The Eras tour united the rerecordings and the new albums in a career-spanning set averaging more than three hours – a kind of self-authored on-the-road biopic. “She wants to foster that sense of ‘Look at how we’ve grown together’,” Wilson says. “She’s always promoting the whole catalogue.” Most strikingly, her 2019 fan favourite Cruel Summer wasn’t even a single until its live popularity turned it into a global chart-topper.

Swift’s fans are uniquely invested in her narrative – not just her obsessively scrutinised relationships with actor Joe Alwyn, the 1975’s Matty Healy and current partner American footballer Travis Kelce, but her creative journey. She has never been an untouchable demigod like Jackson or Prince, keeping fans at arm’s length. On a stadium stage, she works the camera like an actor, using tiny gestures and expressions to signal intimacy all the way back to row ZZ so every fan feels personally seen. On social media, she frames consumption as an act of devotion. “My mind is blown,” she told her 95.3 million X followers on 28 April. “I’m completely floored by the love you’ve shown this album. 2.6 million ARE YOU ACTUALLY SERIOUS??”

“She has a remarkable parasocial relationship with her fans,” Krukowski says. “Make your personal purchase and she’s going to be grateful. It’s a consumer relationship. She’s not alone in that, but she excels at it.”

Swift manages to be both authentic singer-songwriter and unabashed hyper-capitalist. Fans are increasingly aware of the realities of the music industry – like, subscribe, share, buy – and Swift makes them feel like proud participants in her commercial achievements. While rappers have always been comfortable talking about money, bullishly business-minded artists such as Mick Jagger or Metallica’s Lars Ulrich have traditionally inspired suspicion. “Commerce used to be a dirty word,” Fluet says. “Now it’s like, ‘I’m an industry, a conglomerate. I’m Taylor Swift Inc.’ She’s taking the ickiness out of commerce and allowing new artists to really be aware of the business: ‘Well, if Taylor can do it … ’”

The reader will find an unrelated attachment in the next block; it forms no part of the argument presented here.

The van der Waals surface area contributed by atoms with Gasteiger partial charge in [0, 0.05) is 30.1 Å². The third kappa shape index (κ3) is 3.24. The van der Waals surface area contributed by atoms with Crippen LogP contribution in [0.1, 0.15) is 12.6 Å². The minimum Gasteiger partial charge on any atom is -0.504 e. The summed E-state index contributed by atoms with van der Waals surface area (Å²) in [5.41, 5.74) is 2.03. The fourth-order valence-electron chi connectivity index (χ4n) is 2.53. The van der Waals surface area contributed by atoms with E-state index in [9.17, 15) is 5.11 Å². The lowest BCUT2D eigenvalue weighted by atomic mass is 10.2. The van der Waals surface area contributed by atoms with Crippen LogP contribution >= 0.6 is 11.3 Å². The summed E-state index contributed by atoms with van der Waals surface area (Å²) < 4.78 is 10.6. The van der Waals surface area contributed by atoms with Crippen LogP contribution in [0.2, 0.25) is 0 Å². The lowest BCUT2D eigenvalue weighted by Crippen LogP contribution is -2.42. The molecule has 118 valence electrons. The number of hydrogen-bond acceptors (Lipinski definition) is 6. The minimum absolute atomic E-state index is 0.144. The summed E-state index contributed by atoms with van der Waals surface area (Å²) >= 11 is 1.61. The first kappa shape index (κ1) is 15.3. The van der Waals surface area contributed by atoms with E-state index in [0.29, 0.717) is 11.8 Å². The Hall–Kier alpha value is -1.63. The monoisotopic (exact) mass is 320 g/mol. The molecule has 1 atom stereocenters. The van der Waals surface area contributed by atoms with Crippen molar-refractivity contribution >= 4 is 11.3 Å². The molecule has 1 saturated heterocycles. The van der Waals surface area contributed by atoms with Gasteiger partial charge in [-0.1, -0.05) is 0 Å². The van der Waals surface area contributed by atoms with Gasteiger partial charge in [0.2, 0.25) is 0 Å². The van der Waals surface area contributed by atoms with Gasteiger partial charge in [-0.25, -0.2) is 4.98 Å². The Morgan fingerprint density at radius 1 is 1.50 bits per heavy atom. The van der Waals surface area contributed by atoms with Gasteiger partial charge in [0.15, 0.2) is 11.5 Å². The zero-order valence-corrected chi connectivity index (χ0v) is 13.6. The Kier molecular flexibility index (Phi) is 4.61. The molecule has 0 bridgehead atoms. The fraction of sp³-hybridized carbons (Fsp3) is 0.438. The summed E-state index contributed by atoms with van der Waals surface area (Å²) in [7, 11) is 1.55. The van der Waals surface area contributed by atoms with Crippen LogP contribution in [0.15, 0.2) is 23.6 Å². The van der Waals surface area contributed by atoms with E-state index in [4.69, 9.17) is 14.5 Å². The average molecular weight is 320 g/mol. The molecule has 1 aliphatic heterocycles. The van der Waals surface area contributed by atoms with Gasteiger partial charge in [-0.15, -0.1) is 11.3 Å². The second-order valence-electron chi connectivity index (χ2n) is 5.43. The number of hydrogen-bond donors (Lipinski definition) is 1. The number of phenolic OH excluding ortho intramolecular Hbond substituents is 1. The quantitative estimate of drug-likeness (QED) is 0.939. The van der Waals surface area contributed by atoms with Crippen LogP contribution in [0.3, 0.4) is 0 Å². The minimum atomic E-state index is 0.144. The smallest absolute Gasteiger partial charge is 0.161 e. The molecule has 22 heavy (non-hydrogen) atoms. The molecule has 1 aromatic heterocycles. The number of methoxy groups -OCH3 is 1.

Like Bono before her, Swift is unusually interested in her cultural significance and commercial clout. She is the biggest because she really cares about being the biggest. But her supremacy is possible only because she no longer has any competition. “There’s a vacuum that she’s moved into,” says Hanna Kahlert, cultural trends analyst at Midia Research. “It’s more difficult to create superstars. It’s very easy to find your niche, but it’s very hard to grow beyond it. The big artists who predate streaming are the only ones who still have broad name recognition. Taylor Swift has got her superfan following and she’s also got mainstream recognition.”

The handful of younger stars who have made it of late – Billie Eilish, Olivia Rodrigo – do not project blazing ambition for greater success, and Swift’s 2010s peers have matured into prestige album artists (Beyoncé), fallen off the charts (Katy Perry), chosen residencies over mega-tours (Adele) or imploded (Kanye West). Whereas Jackson had Madonna and Prince vying for his crown, Swift has no rivals. “In a world where there are increasingly few global pop stars, she becomes even more unique,” Page says. “Who else can do what she did?”